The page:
Explicit consent: Article 49 authorises data transfers if the data subject has given his or her “explicit consent” for the use of such a derogation. The EDPB underlines that consent should be specifically given for the particular data transfer at issue, and that, with this is mind, it might sometimes be impossible to obtain the data subject’s consent for a future transfer at the time of collection of the personal data, e.g. if the occurrence and specific circumstances of the transfer remain unclear at that time. The EDPB also stresses that it is crucial that the data subject should be properly informed in advance of the specific circumstances of the transfer (including, but not limited to, the data recipients and the countries to which the data are transferred) and that, therefore, he or she should also be informed of the specific risks of a transfer to a country not providing an adequate protection in the absence of adequate safeguards. If such information is not supplied, the derogation will not apply.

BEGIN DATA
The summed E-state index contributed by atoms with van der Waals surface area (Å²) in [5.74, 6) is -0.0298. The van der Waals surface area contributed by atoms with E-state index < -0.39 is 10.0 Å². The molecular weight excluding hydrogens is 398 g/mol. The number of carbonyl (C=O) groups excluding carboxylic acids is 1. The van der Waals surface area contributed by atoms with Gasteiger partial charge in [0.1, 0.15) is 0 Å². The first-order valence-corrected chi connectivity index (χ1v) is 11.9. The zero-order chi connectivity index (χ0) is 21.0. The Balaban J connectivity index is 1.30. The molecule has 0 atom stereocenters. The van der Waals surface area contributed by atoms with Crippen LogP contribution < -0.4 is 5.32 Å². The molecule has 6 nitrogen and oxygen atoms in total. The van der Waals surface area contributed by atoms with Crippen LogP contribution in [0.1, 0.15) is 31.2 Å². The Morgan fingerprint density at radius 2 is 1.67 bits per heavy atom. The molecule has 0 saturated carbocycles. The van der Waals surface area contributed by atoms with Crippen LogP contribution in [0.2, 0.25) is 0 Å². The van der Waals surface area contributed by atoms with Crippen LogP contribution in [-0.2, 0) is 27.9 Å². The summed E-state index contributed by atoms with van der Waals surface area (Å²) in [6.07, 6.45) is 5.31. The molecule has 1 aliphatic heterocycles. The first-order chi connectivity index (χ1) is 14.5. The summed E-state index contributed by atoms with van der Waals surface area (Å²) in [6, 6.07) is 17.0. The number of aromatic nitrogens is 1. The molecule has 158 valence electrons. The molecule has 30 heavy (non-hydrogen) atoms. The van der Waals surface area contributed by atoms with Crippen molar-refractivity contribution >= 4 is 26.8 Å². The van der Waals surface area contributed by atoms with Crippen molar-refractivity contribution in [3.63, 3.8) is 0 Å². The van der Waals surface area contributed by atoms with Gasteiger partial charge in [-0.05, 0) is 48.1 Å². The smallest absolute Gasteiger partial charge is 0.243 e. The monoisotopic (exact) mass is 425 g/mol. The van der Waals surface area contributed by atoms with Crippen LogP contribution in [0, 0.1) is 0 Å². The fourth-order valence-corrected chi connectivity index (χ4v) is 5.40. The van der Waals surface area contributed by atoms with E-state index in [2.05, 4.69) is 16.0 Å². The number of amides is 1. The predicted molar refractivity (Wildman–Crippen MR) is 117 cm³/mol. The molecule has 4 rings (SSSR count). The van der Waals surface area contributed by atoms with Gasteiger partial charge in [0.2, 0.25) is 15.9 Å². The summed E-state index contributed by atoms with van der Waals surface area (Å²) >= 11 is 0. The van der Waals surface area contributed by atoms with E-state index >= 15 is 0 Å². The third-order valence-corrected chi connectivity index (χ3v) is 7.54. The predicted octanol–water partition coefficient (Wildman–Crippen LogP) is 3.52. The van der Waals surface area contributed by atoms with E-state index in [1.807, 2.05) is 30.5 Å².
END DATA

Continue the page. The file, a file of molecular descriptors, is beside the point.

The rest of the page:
Contract: Article 49 of the GDPR permits a derogation for transfers that are necessary for the performance of a contract between the data subject and the controller or for implementing pre-contractual measures. The EDPB explains that such transfers must be strictly “necessary” for the contractual purpose and that the derogation only permits “occasional” transfers for this purpose. By way of example, the EDPB indicates that this basis cannot be used for international transfers in order to centralise payment and human resource management functions within a group of companies. For such a situation, standard contractual clauses or Binding Corporate Rules may provide a more suitable basis.